Friday, September 19, 2014
     

WATER IN AN EMERGENCY

When you and your family are affected by a disaster such as a winter storm or flood, you might not have access to food, water and electricity for days, even weeks. Water is a survival priority and it is important that you have an emergency supply of clean water that will provide for your entire family in a disaster situation. You should figure at least one gallon per family member, including pets. You should store at minimum a two week supply for each member. Don't forget that you will need this water, not only for drinking but for food preparation and hygience. The water can be stored in plastic, glass or enamel lined metal containers. Seal the containers tightly and label them, storing in a cool, dark place. Change water supply every six months.

If you do not have a water supply to use during a disaster or your supply is not accessable or has been destroyed or the safety of the water compromised, you can use the water in your pipes, hot-water tank and ice cubes. Lastly, you can use the water in toilet tanks, not the bowl.

To use water in water pipes:

  • Let air into the plumbing by turning on the faucet at the highest level in your house.
  • Then obtain water from the lowest faucet in the house.

To use water in your hot-water tank:

  • Be sure the electricity or gas is shut off.
  • Open the drain at the bottom of the tank.
  • Start the water flowing by turning off the water intake valve and turning on a hot-water faucet.
  • Do not turn on the gas or electricity when the tank is empty.

Water can also be found outside of your house:

  • Rainwater
  • Streams
  • Rivers
  • Other moving bodies of water such as ponds & lakes, natural springs.
  • Must purify this water before drinking or using in food preparation.
  • Avoid water with material floating in it, an odor or dark colored.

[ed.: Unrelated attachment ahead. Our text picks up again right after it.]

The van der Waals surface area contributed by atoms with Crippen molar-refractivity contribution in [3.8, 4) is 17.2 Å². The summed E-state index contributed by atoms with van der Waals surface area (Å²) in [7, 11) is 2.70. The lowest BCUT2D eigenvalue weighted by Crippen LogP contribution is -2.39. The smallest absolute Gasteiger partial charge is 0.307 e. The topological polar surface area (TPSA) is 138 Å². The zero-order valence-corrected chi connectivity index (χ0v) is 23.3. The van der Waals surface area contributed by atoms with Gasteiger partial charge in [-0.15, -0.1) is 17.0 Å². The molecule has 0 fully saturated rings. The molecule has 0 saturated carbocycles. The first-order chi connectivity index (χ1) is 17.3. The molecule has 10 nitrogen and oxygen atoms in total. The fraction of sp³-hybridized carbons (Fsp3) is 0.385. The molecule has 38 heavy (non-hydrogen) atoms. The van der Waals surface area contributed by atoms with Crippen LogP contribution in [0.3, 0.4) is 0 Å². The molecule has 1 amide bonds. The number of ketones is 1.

• Saltwater can be used if distilled first.
  • DO NOT DRINK OR USE FLOODWATER FOR FOOD PREPARATION.

HOW TO PURIFY WATER:

  1. Boiling:
  • Boiling - bring water to a rolling boil for 3-5 minutes.
  • Boiled water will taste better if you pour the water back and forth between 2 clean containers.
  1. Disinfecting:
  • Add 16 drops of non-scented, regular household bleach that contains 5.25 percent sodium hypochlorite per gallon of water.
  • Do not use color-safe or bleaches with added cleansers.
  • Stir and let stand for 30 minutes.
  • If the water does not have a slight bleach odor, repeat the dosage and let stand another 15 minutes.
  1. Distilling:
  • Distilling is a more through method. It removes microbes that resist boiling and disinfecting as well as metals, salts and most other chemicals. It involves boiling water and then collecting the vapor that condenses back to water.
  • Fill a pot halfway with water. Tie a cup to the handle on the pot's lid so that the cup will hang right side up when the lid is upside-down and boil the water for 20 minutes. The water that drips from the lid into the cup is distilled.

IF SUPPLIES RUN LOW, DO NOT RATION WATER. DRINK THE AMOUNT YOU NEED TODAY, AND TRY TO FIND MORE FOR TOMORROW. YOU CAN MINIMIZE WATER NEEDED BY THE BODY BY MINIMIZING ACTIVITY AND STAYING COOL.

If Public Health Department information differs from this advice, the local information should prevail.